Wednesday, November 12, 2008

My oven is wrong

The last time I saw my mom make a rib eye roast, she had invited Bobby and I over kind of last minute because she needed an excuse to make the roast she'd picked up.  It had been on sale, but it was too much food for just her and dad.  So Bobby and I just came over and hung out one weekend afternoon.  I watched her look up how long to cook it in this really old cookbook she's had as long as I can remember, Let's Cook it Right.  It's one of those books that looks like your great-grandmother maybe gave it to your grandmother, who gave it to your mother.  It's old.  I think it's also where our banana bread recipe, and our german pancake recipe came from.

Anyway, the book had this chart that listed the kinds of meats, and the temperature at which to cook them and for how long to achieve rare, medium-rare, etc. (those are the only two I find acceptable, so I usually just stop there).  I suddenly wanted the book very badly.  I don't have a lot of experience cooking roasts, and I hate dry, overcooked beef, so I've been reluctant to jump into making them.  This roast was not dry or overcooked - it was perfectly juicy and somewhere between rare and medium-rare.  Practically melted in your mouth.  I wanted that chart.

So I found the book on Amazon and bought it.  There's actually a little narrative in the beginning, where the author rips present day cookbooks (present day being 1947).  She basically says that current methods seem to have been created to strip the flavor and nutrients out of food.  As if other cookbook authors are plotting to destroy humankind with bad food.  (I wonder what she would say about fast food...)  She states that her goal is to provide simple recipes that maximize nutrition and taste while minimizing work for the cook.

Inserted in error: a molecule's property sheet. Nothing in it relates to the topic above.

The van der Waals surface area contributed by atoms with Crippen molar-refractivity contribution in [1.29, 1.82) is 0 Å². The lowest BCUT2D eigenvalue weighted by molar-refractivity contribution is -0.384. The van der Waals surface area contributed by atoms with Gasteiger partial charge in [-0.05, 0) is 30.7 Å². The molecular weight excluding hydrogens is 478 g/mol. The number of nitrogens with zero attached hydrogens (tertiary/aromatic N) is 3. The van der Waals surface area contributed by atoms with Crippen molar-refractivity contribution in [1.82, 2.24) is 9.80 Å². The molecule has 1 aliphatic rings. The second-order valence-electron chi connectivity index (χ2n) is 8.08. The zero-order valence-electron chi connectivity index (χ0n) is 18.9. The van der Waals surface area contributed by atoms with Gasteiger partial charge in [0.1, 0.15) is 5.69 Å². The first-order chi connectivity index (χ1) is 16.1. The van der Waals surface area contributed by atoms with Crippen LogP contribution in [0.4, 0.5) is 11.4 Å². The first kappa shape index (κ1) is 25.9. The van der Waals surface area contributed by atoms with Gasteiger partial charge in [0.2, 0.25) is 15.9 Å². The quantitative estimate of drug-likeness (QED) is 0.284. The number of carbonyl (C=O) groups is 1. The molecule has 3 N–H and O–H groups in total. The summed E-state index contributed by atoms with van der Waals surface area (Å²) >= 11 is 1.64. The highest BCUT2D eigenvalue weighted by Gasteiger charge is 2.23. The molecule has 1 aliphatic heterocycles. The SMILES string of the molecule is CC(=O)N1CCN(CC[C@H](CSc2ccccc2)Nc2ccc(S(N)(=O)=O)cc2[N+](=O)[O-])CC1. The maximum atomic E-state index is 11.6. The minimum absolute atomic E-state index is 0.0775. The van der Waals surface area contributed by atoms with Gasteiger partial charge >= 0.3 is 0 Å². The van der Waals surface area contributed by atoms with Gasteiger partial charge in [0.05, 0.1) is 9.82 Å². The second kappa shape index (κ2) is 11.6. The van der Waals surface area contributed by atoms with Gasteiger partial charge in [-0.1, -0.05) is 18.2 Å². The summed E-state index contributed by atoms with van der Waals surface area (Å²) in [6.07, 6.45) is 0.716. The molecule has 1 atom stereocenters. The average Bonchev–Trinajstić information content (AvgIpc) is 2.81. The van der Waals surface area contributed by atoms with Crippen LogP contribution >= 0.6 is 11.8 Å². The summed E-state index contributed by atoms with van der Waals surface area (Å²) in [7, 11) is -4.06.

Now to test the chart.  Rib Eye roasts were on sale recently - only $4.19/lb., so I bought a roast.  Okay, now what do I do with it?  I hadn't even thought about what to season it with, so I went with the same thing I smother my steaks with before grilling them - olive oil, a little truffle oil, salt, pepper, and lots of crushed garlic.  Okay, according to my chart, 300 degrees, and 20 min/lb. should put me at the high end of rare, or the low end of medium-rare.

But after my requisite hour, I stuck in my instant read thermometer, and it hadn't even reached the low end of rare yet...

Cookies always take longer to bake in my oven than my instructions say they should.  I used to think this was because I always made the dough balls larger than they say to, but maybe the temperature in my oven is just off...

Well, I stuck my roast back in a good 30 minutes longer, before the temp actually read something appropriate.  Mmm... but then after letting it sit a few minutes and then slicing it open - it was perfect.  Rave reviews all around.  I've already made it again - this time setting the oven at 325 degrees, and even then it took longer than expected.

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